As you have probably observed, I love the unconventional. But, experience (and a lot of frustration) has led me to the conclusion that not all shapes can be bezeled using traditional methods -- especially anything with an inside curve. When you begin to tighten your bezel around a cabochon with an inside curve, the bezel wall on the inside curve will tighten up as if that side was straight, leaving a gap between the bezel and the cab.
You can overcome the issue with inside curves by creating a "bugle bezel."
This week I will teach you how to make a bugle ladder and next week we will learn how to turn it into a bugle bezel.
Find a Japanese bugle bead that is just slightly shorter than the height of your concave cab. (If you use a Czech bugle you will have to add a buffer 11/0 round seed bead at each end of the bugle to prevent thread breakage.)
Start a bugle bead ladder. Use a comfortable length of thread with needles on both ends. Position the bugle bead at the center of the length of thread. Pick up the next bugle with needle 1 and bring it down to the first bugle. Using needle 2, pass through the bugle from the opposite direction. Pull gently so the two bugles are parallel and even.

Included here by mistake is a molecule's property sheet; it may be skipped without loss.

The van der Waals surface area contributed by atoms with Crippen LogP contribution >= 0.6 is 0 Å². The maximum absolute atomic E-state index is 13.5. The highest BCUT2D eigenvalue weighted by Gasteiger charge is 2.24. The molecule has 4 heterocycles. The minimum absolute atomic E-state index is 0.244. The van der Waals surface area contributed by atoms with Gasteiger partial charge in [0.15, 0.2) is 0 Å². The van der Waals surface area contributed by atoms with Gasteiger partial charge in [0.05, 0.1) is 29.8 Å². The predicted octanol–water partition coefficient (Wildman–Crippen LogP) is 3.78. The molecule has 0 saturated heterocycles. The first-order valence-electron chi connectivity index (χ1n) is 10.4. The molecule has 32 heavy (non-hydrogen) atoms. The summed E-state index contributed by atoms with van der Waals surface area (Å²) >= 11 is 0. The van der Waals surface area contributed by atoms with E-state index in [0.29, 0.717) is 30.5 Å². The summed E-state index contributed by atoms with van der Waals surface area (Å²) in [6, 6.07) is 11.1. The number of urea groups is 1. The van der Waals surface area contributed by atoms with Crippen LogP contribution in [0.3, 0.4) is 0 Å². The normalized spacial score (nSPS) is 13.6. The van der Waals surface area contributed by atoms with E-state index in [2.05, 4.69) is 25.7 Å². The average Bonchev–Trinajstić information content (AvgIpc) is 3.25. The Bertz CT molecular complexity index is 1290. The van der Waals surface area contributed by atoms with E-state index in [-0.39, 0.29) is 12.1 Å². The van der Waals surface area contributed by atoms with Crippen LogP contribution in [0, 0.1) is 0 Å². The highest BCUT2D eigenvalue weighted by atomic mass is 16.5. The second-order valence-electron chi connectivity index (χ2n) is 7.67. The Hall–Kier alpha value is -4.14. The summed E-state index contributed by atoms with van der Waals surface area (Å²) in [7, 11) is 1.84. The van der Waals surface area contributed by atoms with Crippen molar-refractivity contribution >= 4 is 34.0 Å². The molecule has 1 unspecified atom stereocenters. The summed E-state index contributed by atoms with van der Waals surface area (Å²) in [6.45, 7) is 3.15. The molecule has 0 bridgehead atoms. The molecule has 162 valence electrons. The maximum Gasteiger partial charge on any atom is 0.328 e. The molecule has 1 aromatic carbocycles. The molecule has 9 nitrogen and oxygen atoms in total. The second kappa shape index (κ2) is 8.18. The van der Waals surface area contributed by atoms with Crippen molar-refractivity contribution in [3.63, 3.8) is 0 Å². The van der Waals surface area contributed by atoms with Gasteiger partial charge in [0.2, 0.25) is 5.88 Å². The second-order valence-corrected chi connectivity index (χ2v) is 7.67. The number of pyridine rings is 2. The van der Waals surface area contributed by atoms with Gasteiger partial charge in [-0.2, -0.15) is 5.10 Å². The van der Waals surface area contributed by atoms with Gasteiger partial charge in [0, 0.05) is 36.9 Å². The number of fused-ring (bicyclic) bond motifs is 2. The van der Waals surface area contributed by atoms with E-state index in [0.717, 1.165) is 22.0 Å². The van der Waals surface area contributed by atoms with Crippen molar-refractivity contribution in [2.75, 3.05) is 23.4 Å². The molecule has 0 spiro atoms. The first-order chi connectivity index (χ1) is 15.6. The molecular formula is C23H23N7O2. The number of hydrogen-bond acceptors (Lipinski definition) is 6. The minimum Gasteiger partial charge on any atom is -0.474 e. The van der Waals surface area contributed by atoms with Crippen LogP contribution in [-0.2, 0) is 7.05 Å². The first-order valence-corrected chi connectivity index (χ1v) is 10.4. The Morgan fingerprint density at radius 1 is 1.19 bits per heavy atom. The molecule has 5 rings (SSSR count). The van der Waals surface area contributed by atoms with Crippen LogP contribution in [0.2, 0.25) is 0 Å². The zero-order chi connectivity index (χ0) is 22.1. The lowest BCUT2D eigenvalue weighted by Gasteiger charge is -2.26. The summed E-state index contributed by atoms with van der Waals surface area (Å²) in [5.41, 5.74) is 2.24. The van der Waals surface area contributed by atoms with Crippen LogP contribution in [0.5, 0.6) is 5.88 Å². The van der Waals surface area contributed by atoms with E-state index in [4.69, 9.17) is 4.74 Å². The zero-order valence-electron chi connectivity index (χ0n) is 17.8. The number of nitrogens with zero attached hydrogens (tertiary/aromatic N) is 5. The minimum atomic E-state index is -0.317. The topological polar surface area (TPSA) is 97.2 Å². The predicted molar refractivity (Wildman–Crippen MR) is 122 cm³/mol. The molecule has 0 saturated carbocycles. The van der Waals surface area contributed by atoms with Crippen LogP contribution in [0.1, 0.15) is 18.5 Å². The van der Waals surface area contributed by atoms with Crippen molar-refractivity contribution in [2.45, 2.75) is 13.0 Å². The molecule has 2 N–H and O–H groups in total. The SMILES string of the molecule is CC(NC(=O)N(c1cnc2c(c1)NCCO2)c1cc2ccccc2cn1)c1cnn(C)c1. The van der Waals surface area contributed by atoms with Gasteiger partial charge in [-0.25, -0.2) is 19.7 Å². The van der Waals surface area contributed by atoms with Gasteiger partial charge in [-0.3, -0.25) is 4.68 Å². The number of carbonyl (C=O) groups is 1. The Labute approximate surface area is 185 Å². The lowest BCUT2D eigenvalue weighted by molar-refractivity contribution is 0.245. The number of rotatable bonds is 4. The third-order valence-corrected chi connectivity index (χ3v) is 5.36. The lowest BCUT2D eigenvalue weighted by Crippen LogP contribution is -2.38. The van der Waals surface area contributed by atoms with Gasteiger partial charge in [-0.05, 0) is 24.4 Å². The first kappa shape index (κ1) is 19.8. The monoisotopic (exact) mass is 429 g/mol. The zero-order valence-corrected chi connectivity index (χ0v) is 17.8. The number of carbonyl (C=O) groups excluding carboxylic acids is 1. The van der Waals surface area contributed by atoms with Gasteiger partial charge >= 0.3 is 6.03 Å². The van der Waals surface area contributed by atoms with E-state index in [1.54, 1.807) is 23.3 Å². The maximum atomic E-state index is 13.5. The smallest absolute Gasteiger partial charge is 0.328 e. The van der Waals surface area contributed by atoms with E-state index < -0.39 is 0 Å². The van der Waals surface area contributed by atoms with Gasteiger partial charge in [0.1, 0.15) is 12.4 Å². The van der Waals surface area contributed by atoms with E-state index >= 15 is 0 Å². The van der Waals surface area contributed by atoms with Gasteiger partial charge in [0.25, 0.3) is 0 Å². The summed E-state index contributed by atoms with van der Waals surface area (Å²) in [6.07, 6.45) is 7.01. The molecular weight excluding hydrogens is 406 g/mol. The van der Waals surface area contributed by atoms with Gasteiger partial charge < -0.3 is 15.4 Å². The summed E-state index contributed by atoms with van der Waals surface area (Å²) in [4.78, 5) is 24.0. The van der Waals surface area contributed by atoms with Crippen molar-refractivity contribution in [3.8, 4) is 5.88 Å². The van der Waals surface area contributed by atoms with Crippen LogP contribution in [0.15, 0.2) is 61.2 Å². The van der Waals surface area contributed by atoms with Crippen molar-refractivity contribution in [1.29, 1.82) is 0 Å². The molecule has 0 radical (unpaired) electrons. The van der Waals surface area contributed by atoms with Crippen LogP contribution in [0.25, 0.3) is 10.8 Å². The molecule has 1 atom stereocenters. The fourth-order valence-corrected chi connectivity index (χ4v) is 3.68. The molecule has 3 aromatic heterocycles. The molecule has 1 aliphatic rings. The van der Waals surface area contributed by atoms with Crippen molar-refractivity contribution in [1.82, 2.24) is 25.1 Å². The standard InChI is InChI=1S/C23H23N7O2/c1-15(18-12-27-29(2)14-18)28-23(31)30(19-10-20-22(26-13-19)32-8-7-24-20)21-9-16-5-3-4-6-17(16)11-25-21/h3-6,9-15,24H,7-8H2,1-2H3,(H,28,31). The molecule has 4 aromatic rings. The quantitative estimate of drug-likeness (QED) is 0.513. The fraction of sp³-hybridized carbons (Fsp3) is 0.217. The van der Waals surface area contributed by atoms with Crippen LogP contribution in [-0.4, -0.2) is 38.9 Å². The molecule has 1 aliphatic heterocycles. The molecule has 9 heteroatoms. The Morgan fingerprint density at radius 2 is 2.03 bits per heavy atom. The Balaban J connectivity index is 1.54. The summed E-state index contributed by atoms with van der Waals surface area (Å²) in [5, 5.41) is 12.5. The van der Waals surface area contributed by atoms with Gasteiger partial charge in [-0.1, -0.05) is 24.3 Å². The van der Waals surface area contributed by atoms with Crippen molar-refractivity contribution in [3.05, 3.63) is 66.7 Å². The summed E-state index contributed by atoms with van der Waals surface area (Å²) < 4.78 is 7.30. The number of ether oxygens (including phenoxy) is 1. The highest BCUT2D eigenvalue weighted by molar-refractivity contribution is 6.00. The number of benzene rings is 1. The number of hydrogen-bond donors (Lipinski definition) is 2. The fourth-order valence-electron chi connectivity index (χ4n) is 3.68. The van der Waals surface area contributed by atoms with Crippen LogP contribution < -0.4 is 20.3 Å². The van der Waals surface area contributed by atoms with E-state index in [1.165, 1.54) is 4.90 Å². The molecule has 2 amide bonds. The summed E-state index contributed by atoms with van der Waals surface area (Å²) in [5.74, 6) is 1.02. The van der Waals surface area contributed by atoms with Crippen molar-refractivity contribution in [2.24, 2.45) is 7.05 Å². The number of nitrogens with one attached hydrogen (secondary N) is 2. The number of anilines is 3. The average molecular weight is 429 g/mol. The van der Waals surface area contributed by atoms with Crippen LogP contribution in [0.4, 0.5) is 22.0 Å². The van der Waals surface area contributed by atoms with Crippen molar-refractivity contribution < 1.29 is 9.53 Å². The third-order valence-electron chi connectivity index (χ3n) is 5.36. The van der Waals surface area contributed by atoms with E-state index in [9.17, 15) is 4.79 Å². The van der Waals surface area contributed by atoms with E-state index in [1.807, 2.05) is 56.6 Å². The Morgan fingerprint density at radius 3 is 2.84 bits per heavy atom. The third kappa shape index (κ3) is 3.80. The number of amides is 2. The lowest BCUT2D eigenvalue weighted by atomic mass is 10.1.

- Pick up the next bugle with needle 1 and bring it down to the first bugle. Using needle 2, pass through the bugle from the opposite direction.
- Continue building the ladder until it will fit completely around the cab when laid on its side. Make sure that your ladder is constructed of an even number of bugle beads.
Using the same technique you used to build your ladder connect the two ends of the ladder to form a ring.
- Secure both needles with a few half hitches and trim.
Check in next week to learn how to transform your bugle ladder to a bugle bezel.